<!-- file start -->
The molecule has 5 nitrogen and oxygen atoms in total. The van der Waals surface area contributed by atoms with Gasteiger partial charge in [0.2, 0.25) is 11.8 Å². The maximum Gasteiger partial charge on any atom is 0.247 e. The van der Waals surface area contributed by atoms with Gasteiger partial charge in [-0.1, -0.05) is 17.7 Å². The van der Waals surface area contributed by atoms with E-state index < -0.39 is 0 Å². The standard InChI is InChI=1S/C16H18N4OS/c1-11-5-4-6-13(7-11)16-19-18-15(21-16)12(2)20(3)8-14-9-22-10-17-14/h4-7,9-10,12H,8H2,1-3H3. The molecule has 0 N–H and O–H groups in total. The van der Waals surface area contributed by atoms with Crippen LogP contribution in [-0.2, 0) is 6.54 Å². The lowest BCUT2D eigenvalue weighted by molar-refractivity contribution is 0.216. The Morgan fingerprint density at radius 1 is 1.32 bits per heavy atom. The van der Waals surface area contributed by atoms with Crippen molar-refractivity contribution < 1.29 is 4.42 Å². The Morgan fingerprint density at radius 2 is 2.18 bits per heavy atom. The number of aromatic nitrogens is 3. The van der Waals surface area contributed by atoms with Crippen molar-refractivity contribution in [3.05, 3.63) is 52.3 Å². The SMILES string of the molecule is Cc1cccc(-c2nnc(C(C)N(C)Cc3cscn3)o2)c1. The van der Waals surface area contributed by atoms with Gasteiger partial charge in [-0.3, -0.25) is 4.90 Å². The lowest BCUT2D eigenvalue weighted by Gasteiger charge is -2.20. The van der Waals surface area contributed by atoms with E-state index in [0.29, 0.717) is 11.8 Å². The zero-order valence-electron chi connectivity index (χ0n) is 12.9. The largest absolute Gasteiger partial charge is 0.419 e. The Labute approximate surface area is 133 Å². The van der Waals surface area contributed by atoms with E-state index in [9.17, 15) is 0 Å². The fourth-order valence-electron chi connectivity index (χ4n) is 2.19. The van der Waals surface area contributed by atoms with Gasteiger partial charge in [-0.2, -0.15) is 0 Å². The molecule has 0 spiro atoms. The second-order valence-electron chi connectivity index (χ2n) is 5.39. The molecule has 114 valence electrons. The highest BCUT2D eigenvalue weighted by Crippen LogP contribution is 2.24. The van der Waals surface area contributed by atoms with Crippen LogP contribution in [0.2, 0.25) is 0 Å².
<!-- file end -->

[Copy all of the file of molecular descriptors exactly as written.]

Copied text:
The molecule has 5 nitrogen and oxygen atoms in total. The van der Waals surface area contributed by atoms with Gasteiger partial charge in [0.2, 0.25) is 11.8 Å². The maximum Gasteiger partial charge on any atom is 0.247 e. The van der Waals surface area contributed by atoms with Gasteiger partial charge in [-0.1, -0.05) is 17.7 Å². The van der Waals surface area contributed by atoms with E-state index < -0.39 is 0 Å². The standard InChI is InChI=1S/C16H18N4OS/c1-11-5-4-6-13(7-11)16-19-18-15(21-16)12(2)20(3)8-14-9-22-10-17-14/h4-7,9-10,12H,8H2,1-3H3. The molecule has 0 N–H and O–H groups in total. The van der Waals surface area contributed by atoms with Crippen LogP contribution in [-0.2, 0) is 6.54 Å². The lowest BCUT2D eigenvalue weighted by molar-refractivity contribution is 0.216. The Morgan fingerprint density at radius 1 is 1.32 bits per heavy atom. The van der Waals surface area contributed by atoms with Crippen molar-refractivity contribution < 1.29 is 4.42 Å². The Morgan fingerprint density at radius 2 is 2.18 bits per heavy atom. The number of aromatic nitrogens is 3. The van der Waals surface area contributed by atoms with Crippen molar-refractivity contribution in [3.05, 3.63) is 52.3 Å². The SMILES string of the molecule is Cc1cccc(-c2nnc(C(C)N(C)Cc3cscn3)o2)c1. The van der Waals surface area contributed by atoms with Gasteiger partial charge in [-0.3, -0.25) is 4.90 Å². The lowest BCUT2D eigenvalue weighted by Gasteiger charge is -2.20. The van der Waals surface area contributed by atoms with E-state index in [0.29, 0.717) is 11.8 Å². The zero-order valence-electron chi connectivity index (χ0n) is 12.9. The largest absolute Gasteiger partial charge is 0.419 e. The Labute approximate surface area is 133 Å². The van der Waals surface area contributed by atoms with E-state index in [9.17, 15) is 0 Å². The fourth-order valence-electron chi connectivity index (χ4n) is 2.19. The van der Waals surface area contributed by atoms with Gasteiger partial charge in [-0.2, -0.15) is 0 Å². The molecule has 0 spiro atoms. The second-order valence-electron chi connectivity index (χ2n) is 5.39. The molecule has 114 valence electrons. The highest BCUT2D eigenvalue weighted by Crippen LogP contribution is 2.24. The van der Waals surface area contributed by atoms with Crippen LogP contribution in [0.2, 0.25) is 0 Å².